The promptness of users in defending their privacy and other rights can easily be evidenced by these two examples. The events also show that users are well aware of the repercussions of any policy change or a new offering in the internet world. This is echoed by this survey results, with 80% users stating they were aware that WhatsApp was changing its privacy policy, and would be sharing a range of user data with Facebook and Instagram platforms with effect from 8 February 2021 (now 15 May 2021). The remaining 20% users said they were not aware of such changes. It is likely that some of these users were yet to receive the notifications regarding policy change when they took this survey.

Further, around 47% of users said they understood the implications of WhatsApp’s new privacy policy for users reasonably well and another 18% said they understood it fully well. By contrast only 29% said they didn’t understand it well enough while another 6% said they didn’t understand it at all. Overall, this implies a high incidence of awareness around WhatsApp’s new privacy policy.

Notably, while the messages will remains end-to-end encrypted, the new policy means sharing a host of user-related information with Facebook and other third-party platforms. These include information about a user’s location, IP address, mobile operator, timezone, phone number, and receipt of a Facebook or WhatsApp account. Additionally, conversations associated with business accounts will now be shared with Facebook.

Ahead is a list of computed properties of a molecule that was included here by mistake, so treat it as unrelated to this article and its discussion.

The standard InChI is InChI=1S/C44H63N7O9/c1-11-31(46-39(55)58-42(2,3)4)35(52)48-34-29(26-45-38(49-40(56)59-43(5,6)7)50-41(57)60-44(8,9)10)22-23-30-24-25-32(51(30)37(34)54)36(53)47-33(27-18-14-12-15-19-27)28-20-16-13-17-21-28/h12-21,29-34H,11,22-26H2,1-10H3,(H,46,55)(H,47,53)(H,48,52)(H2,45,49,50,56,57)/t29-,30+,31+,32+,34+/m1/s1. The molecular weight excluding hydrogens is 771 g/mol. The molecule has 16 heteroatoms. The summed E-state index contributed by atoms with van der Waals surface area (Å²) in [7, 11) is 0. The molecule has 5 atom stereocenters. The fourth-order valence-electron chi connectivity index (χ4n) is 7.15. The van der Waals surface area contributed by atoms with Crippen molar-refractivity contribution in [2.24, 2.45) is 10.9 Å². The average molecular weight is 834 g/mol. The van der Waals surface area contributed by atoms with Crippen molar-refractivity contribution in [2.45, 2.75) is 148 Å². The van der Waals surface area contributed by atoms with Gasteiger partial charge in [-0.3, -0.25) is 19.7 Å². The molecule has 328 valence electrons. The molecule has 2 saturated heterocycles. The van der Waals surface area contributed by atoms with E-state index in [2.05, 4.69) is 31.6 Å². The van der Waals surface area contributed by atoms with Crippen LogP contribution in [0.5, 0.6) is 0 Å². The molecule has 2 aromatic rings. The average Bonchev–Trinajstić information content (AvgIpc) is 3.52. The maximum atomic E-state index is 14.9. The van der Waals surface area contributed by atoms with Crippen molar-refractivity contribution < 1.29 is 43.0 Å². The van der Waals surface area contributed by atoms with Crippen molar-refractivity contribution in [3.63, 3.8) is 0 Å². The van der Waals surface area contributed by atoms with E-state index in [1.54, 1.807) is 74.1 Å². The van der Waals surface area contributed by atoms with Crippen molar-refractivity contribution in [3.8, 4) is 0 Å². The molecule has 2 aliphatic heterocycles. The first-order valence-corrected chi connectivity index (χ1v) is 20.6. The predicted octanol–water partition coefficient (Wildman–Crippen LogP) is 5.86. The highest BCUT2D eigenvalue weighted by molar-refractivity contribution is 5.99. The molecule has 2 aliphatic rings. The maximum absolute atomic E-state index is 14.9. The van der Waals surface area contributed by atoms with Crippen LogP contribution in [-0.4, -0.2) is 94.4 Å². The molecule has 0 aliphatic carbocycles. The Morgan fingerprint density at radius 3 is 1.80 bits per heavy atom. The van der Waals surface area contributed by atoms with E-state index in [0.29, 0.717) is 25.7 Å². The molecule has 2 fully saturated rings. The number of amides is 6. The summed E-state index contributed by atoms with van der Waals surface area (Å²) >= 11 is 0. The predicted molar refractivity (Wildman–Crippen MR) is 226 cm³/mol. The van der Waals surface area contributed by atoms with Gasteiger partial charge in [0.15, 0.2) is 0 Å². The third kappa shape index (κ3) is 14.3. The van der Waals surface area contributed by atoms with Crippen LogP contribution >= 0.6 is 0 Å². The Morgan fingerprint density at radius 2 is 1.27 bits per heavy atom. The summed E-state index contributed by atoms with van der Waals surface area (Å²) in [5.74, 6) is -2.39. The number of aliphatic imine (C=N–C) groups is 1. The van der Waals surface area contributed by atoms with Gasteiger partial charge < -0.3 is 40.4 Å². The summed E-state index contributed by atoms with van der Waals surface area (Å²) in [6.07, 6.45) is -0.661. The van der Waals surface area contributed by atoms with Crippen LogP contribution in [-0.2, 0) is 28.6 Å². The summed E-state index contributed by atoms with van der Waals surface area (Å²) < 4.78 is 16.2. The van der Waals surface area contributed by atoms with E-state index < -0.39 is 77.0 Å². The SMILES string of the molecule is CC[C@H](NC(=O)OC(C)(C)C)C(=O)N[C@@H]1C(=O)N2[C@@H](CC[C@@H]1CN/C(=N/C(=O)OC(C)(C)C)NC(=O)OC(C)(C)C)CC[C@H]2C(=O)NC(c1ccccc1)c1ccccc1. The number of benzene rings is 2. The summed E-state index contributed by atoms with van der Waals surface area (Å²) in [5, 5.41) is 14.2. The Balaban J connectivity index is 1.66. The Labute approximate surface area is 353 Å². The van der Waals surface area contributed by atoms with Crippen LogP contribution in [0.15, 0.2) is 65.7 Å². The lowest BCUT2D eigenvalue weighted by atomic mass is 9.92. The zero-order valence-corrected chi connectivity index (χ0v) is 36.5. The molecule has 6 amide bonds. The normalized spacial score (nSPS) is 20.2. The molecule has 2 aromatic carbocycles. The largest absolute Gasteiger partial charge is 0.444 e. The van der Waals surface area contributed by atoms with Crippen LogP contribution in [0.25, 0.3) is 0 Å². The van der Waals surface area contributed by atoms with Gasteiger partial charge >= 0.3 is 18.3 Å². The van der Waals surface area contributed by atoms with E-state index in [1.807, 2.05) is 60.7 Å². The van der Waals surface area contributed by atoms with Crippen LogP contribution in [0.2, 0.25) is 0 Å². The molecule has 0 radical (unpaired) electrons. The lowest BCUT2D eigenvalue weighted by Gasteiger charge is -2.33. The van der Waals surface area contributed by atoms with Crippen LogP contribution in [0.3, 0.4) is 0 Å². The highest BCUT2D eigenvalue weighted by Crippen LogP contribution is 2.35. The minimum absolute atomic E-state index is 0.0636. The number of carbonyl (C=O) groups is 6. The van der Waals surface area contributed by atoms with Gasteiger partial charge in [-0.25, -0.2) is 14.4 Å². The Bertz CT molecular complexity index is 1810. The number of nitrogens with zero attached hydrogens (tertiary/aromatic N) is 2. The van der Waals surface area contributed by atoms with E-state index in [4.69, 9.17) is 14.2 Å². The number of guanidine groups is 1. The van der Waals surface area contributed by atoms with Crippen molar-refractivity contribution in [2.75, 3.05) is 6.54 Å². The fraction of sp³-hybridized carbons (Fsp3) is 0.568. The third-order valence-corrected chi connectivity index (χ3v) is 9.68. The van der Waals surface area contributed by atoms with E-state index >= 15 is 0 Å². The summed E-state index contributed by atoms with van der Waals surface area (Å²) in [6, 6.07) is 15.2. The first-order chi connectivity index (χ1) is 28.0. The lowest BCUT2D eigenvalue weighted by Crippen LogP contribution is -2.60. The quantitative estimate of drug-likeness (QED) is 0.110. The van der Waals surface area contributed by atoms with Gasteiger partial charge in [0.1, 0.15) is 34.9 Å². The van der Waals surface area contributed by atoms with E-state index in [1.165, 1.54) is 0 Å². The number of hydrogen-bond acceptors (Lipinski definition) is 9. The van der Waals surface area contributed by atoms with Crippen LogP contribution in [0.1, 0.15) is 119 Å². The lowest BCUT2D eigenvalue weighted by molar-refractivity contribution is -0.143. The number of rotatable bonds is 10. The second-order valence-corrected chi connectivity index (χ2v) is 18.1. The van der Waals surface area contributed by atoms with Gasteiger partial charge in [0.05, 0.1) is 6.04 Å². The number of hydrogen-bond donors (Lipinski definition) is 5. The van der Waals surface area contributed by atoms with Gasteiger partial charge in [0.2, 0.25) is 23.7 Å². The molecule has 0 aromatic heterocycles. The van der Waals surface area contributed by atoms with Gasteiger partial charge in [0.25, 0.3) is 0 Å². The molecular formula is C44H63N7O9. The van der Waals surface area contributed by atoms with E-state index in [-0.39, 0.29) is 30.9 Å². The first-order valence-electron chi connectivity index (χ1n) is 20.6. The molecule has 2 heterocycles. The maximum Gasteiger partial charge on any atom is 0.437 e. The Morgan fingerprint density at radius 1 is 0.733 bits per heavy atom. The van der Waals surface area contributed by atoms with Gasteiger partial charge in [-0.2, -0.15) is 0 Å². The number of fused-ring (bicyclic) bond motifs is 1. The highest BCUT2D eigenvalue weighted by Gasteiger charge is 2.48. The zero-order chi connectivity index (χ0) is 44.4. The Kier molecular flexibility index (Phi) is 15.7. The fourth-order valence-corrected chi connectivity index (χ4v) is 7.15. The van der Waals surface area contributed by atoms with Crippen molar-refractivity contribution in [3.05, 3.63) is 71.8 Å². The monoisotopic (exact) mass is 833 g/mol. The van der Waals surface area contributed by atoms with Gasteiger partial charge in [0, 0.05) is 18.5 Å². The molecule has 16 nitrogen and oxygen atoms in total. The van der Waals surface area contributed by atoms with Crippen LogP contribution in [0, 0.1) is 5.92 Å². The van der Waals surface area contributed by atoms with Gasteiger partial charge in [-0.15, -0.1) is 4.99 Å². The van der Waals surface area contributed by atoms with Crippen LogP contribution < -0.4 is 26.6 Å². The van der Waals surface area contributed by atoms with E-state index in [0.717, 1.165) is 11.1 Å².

WhatsApp privacy policy-Graph3

The damage-control measures may be too little too late; more is needed

WhatsApp has issued a number of clarifications and explanations pertaining to the change. Those clarifications, however, have been far from satisfactory. Its parent company Facebook says the new policy changes are directed only at Business WhatsApp accounts and not the individual accounts. Also, it says only certain ad-related information will be shared with Facebook and other group companies.

However, on the actual Privacy Policy page, some of the statements may sound alarming to users. It states in one place, “We work with third-party service providers and other Facebook Companies to help us operate, provide, improve, understand, customize, support, and market our Services,” and adds, “When we share information with third-party service providers and other Facebook Companies in this capacity, we require them to use your information on our behalf in accordance with our instructions and terms.”